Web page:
Editorial Notebook

Privatized military overdue for change

The date is September 16, 2007. A 20-year-old Iraqi is driving his mother to her clinic in Baghdad during the height of a civil war threatening to tear the country apart. The young man finds himself driving directly towards an armored convoy of paid mercenaries with nowhere to go. The convoy opens fire on the car, killing both him and his mother, and when the white Kia sedan doesn’t stop, they start firing indiscriminately. The mercenaries continue to fire into the crowd of unarmed civilians and even call in helicopter support, purportedly in self-defense. At the end of the 20-minute shooting, there were a total of 17 dead and a further 20 Iraqis injured; none of the mercenaries were hurt.

Those mercenaries were part of an organization known as Blackwater Security Company—a corporation which has since been renamed twice in an effort to distance itself from what came to be known as the Nisour Square Massacre. After a member of the convoy pled guilty in exchange for immunity, five Blackwater guards were charged with 14 counts of manslaughter, 20 counts of attempted manslaughter, and a weapons violation. But on December 31, 2009, all charges were dismissed on the grounds that the case had been improperly built on testimony given in exchange for immunity.

The privatization of military personnel is a worrying trend. The use of private security companies has not only continued, but thrived. Under its new name—Xe Services, and later Academi—the private security company continued to get work, not only with the US government, but with companies like Monsanto, Chevron, Walt Disney, Deutsche Bank, and Barclays.

Even after campaigning against the use of privatized forces, under the Obama administration, the use of Xe’s services doubled in size compared to the Bush administration as they moved from the conflict in Iraq to Afghanistan—and it doesn’t stop there. According to USA Today, the Trump administration aims to increase the use of privatized forces in Afghanistan by a total of “5,500 private contractors, primarily former Special Operations troops, [who] would advise Afghan combat forces. The plan also includes a 90-plane private air force that would provide air support in the nearly 16-year-old war against Taliban insurgents.”

While the war in Afghanistan is very much ongoing and still a very difficult conflict to resolve, the use of privatized military forces—especially ones with such a dubious history—is not the answer. The use of private militaries allows you to fight wars without having to sacrifice the lives and opinions of American citizens. While that might initially sound like a good thing, I would argue that it lowers the risks associated with getting involved in conflict. Rather than going to war or even sending troops to a conflict area like Afghanistan, our government can just send private militaries to do the dirty deeds they need to get done in order to do their job without having to follow many of the rules that our military follows. After all, a military official could be held accountable, but in the event that something goes wrong, like with Blackwater, it’s simply held against the corporation, which can easily rename itself and go about business like any other day.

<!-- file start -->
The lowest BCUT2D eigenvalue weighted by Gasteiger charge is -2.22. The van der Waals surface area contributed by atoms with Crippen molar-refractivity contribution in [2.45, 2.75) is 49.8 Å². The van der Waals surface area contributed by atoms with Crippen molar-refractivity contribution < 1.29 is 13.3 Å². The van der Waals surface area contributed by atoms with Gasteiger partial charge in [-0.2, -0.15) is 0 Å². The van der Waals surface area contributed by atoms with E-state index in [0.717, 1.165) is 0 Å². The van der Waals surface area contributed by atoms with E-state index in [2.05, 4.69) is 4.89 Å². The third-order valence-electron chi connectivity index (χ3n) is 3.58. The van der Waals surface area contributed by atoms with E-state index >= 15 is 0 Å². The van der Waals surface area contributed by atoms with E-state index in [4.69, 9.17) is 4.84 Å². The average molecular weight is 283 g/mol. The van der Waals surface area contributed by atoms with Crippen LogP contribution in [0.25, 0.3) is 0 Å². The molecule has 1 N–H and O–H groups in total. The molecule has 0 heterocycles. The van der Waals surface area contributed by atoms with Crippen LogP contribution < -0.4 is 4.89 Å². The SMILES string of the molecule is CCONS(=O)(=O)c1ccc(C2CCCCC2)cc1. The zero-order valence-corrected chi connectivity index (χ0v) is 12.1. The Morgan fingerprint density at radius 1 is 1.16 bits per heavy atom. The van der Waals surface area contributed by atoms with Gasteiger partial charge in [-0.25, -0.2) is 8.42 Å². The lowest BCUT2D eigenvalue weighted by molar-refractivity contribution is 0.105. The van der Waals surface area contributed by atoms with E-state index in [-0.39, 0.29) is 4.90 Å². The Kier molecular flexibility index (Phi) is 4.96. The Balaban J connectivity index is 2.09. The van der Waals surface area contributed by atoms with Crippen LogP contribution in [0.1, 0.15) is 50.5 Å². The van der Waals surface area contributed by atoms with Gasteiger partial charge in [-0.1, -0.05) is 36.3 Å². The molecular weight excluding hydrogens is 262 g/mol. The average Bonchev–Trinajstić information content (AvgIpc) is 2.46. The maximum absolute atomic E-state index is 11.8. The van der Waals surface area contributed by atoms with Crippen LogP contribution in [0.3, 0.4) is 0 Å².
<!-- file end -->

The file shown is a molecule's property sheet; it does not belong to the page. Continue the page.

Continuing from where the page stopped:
Another issue with the use of mercenaries is that they are apolitical, and sometimes even amoral. An individual who is getting paid to do a job like this isn’t loyal to anything but their paycheck, and when they aren’t held accountable to the same standards as the troops in our military, morals can be, and often are, forgotten.

While conflict is always a difficult thing for any nation to deal with, I ask that you think about how our government chooses to deal with these issues. When conflict becomes as easy as signing a contract, it becomes too easy to separate yourself from the realities of the horrors of war. And when a faceless corporation is held accountable, nobody is.